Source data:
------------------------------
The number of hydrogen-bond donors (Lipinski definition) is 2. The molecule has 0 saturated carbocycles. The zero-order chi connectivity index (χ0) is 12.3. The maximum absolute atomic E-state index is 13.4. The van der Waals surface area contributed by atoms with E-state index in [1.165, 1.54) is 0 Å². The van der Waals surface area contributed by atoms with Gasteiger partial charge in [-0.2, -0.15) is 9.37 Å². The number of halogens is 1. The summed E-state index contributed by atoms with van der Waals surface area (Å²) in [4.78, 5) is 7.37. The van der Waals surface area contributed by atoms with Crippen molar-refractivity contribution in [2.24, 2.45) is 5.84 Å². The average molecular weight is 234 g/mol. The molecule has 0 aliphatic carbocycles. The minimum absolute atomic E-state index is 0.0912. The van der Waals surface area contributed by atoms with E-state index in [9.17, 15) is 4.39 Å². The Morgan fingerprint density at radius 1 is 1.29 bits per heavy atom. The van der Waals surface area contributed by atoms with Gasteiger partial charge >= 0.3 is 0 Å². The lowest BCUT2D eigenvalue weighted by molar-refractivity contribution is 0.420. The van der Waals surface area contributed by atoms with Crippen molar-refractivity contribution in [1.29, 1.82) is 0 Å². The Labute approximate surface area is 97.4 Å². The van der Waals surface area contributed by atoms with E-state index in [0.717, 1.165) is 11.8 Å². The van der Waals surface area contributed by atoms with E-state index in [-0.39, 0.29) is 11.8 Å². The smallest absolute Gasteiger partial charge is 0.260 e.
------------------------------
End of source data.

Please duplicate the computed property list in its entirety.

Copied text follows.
The number of hydrogen-bond donors (Lipinski definition) is 2. The molecule has 0 saturated carbocycles. The zero-order chi connectivity index (χ0) is 12.3. The maximum absolute atomic E-state index is 13.4. The van der Waals surface area contributed by atoms with E-state index in [1.165, 1.54) is 0 Å². The van der Waals surface area contributed by atoms with Gasteiger partial charge in [-0.2, -0.15) is 9.37 Å². The number of halogens is 1. The summed E-state index contributed by atoms with van der Waals surface area (Å²) in [4.78, 5) is 7.37. The van der Waals surface area contributed by atoms with Crippen molar-refractivity contribution in [2.24, 2.45) is 5.84 Å². The average molecular weight is 234 g/mol. The molecule has 0 aliphatic carbocycles. The minimum absolute atomic E-state index is 0.0912. The van der Waals surface area contributed by atoms with E-state index in [9.17, 15) is 4.39 Å². The Morgan fingerprint density at radius 1 is 1.29 bits per heavy atom. The van der Waals surface area contributed by atoms with Gasteiger partial charge >= 0.3 is 0 Å². The lowest BCUT2D eigenvalue weighted by molar-refractivity contribution is 0.420. The van der Waals surface area contributed by atoms with Crippen molar-refractivity contribution in [1.29, 1.82) is 0 Å². The Labute approximate surface area is 97.4 Å². The van der Waals surface area contributed by atoms with E-state index in [0.717, 1.165) is 11.8 Å². The van der Waals surface area contributed by atoms with E-state index in [-0.39, 0.29) is 11.8 Å². The smallest absolute Gasteiger partial charge is 0.260 e.